Tourism Stats on Par in 2011

first_imgNova Scotia welcomed 2,113,500 visitors in 2011. The provincial results are on par with 2010 and vary by region.International visitors to Nova Scotia increased one per cent in 2011 compared with 2010. International visitors to Canada decreased one per cent in the same time period. “Our tourism indicators showed some positive results for the final months of 2011,” said Percy Paris, Minister of Economic and Rural Development and Tourism. “We are working with our industry partners, through the new Nova Scotia Tourism Agency, to create a long-term strategy for tourism that will promote innovation and competitiveness as part of government’s jobsHere plan to grow our economy.” Room nights sold between January and December were down by one per cent. Air travel was up by nine per cent this year, and road travel decreased by four per cent. Motorcoach traffic increased by 35 per cent, compared with the 2010 season. Visits from the United States decreased three per cent. Domestic travel to the province was down one per cent. Visits from Quebec increased by eight per cent and visits from Western Canada were up five per cent. Visits from Ontario fell by one per cent, while visits from Atlantic Canada decreased by three per cent. Total overseas visits were up 12 per cent for the year. Results for Germany were up 26 per cent, while visits from the United Kingdom were down 11 per cent. Tourism statistics vary across the province. Detailed results can be found at www.gov.ns.ca/econ/tourism/research/latest-activity-updates.asp . Nova Scotia’s comprehensive system for reporting monthly tourism statistics includes counting non-resident overnight visitors at entry points to the province and gathering the number of room nights sold from licensed accommodation operators. Tourism is an important contributor to Nova Scotia’s economy. In 2008, the industry directly employed more than 22,000 people and generated revenues of $1.82 billion.last_img read more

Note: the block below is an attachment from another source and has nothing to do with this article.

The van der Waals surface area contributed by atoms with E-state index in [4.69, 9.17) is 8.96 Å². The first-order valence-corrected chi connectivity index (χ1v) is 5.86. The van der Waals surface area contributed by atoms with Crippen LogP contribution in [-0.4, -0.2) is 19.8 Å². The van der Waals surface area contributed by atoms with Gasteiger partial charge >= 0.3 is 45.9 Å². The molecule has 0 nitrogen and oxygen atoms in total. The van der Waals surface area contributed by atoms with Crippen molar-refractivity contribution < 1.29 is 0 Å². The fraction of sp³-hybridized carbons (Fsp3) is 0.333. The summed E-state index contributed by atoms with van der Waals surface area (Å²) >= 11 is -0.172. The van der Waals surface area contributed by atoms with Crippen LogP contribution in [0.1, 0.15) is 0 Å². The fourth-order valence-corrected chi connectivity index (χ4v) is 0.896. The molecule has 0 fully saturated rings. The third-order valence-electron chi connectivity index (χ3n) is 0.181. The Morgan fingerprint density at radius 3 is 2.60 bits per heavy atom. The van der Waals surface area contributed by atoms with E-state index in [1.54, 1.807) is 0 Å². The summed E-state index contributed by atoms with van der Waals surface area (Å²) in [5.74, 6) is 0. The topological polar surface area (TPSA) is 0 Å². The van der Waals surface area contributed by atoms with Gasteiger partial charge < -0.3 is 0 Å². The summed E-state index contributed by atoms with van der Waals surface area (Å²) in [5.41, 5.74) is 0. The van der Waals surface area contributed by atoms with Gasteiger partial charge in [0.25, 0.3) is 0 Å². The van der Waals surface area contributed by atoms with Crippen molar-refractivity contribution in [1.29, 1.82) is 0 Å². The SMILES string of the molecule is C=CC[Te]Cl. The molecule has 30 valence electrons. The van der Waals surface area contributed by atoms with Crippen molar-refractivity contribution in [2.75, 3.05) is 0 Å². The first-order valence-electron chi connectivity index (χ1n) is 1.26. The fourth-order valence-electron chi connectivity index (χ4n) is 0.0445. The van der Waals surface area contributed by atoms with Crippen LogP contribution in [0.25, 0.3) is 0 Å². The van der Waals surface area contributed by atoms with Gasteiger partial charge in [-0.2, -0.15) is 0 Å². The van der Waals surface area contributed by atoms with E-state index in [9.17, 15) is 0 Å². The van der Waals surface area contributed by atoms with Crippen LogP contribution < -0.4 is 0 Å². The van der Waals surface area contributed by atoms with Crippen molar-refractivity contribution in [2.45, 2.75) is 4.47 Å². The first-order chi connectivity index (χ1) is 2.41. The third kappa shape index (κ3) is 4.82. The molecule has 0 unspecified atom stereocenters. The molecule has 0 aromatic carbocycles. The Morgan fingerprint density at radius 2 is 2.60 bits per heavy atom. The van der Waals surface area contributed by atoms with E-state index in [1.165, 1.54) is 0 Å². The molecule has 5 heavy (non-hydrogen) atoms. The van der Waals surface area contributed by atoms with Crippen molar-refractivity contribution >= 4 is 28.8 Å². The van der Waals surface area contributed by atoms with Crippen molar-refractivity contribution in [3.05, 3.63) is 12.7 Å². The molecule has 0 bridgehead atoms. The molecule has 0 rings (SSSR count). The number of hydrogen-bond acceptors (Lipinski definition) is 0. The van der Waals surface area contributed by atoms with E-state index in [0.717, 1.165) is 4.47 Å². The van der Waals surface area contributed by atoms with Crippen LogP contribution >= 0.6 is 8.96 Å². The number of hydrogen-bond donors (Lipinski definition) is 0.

Countries agree to protect endangered sharks and rays

GENEVA — Countries have agreed to protect more than a dozen shark species at risk of extinction, in a move aimed at conserving some of the ocean’s most awe-inspiring creatures who have themselves become prey to commercial fishing and the Chinese appetite for shark fin soup.Three proposals covering the international trade of 18 types of mako sharks, wedgefishes and guitarfishes each passed with a needed two-thirds majority in a committee of the World Wildlife Conference known as CITES on Sunday.The move isn’t final but is a key sign before an official decision at its plenary this week.Conservationists applauded and exchanged hugs after the tallies. Opponents variously included China, Iceland, Japan, Malaysia and New Zealand. The U.S. voted against the mako shark measure, but supported the other two.The Associated Press read more